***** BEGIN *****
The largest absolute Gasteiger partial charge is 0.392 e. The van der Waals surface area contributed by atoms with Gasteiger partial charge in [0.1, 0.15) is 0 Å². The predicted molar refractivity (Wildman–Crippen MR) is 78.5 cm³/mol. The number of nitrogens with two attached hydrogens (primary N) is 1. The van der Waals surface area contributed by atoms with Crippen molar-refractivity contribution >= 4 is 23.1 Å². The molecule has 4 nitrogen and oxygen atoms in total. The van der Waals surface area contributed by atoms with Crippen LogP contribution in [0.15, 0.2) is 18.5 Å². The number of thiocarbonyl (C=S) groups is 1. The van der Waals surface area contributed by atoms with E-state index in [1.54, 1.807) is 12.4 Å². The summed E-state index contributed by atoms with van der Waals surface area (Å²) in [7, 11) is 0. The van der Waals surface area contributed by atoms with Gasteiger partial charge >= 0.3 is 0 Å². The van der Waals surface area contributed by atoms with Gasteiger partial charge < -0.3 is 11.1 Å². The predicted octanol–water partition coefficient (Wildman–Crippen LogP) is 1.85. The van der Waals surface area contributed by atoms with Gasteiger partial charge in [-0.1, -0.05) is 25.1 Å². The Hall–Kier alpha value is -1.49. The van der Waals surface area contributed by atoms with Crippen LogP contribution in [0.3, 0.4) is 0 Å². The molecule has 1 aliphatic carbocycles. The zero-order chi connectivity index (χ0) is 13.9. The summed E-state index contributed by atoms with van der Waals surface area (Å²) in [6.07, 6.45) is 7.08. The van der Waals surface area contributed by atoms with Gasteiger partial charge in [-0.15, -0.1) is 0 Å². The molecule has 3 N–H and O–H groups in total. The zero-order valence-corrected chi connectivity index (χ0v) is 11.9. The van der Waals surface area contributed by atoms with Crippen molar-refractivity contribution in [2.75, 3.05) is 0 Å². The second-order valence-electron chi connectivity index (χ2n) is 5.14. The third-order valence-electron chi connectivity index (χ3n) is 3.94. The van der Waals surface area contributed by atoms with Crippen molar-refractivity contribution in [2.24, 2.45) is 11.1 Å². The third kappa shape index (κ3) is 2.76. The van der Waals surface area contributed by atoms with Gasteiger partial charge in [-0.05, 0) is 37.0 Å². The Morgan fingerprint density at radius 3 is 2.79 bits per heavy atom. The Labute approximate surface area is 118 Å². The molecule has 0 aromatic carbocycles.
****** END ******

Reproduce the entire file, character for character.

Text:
The largest absolute Gasteiger partial charge is 0.392 e. The van der Waals surface area contributed by atoms with Gasteiger partial charge in [0.1, 0.15) is 0 Å². The predicted molar refractivity (Wildman–Crippen MR) is 78.5 cm³/mol. The number of nitrogens with two attached hydrogens (primary N) is 1. The van der Waals surface area contributed by atoms with Crippen molar-refractivity contribution >= 4 is 23.1 Å². The molecule has 4 nitrogen and oxygen atoms in total. The van der Waals surface area contributed by atoms with Crippen LogP contribution in [0.15, 0.2) is 18.5 Å². The number of thiocarbonyl (C=S) groups is 1. The van der Waals surface area contributed by atoms with E-state index in [1.54, 1.807) is 12.4 Å². The summed E-state index contributed by atoms with van der Waals surface area (Å²) in [7, 11) is 0. The van der Waals surface area contributed by atoms with Gasteiger partial charge >= 0.3 is 0 Å². The van der Waals surface area contributed by atoms with Gasteiger partial charge < -0.3 is 11.1 Å². The predicted octanol–water partition coefficient (Wildman–Crippen LogP) is 1.85. The van der Waals surface area contributed by atoms with Gasteiger partial charge in [-0.1, -0.05) is 25.1 Å². The Hall–Kier alpha value is -1.49. The van der Waals surface area contributed by atoms with Crippen LogP contribution in [0.3, 0.4) is 0 Å². The molecule has 1 aliphatic carbocycles. The zero-order chi connectivity index (χ0) is 13.9. The summed E-state index contributed by atoms with van der Waals surface area (Å²) in [6.07, 6.45) is 7.08. The van der Waals surface area contributed by atoms with Gasteiger partial charge in [-0.15, -0.1) is 0 Å². The molecule has 3 N–H and O–H groups in total. The zero-order valence-corrected chi connectivity index (χ0v) is 11.9. The van der Waals surface area contributed by atoms with Crippen molar-refractivity contribution in [2.75, 3.05) is 0 Å². The second-order valence-electron chi connectivity index (χ2n) is 5.14. The third-order valence-electron chi connectivity index (χ3n) is 3.94. The van der Waals surface area contributed by atoms with Crippen molar-refractivity contribution in [2.24, 2.45) is 11.1 Å². The third kappa shape index (κ3) is 2.76. The van der Waals surface area contributed by atoms with Gasteiger partial charge in [-0.05, 0) is 37.0 Å². The Morgan fingerprint density at radius 3 is 2.79 bits per heavy atom. The Labute approximate surface area is 118 Å². The molecule has 0 aromatic carbocycles.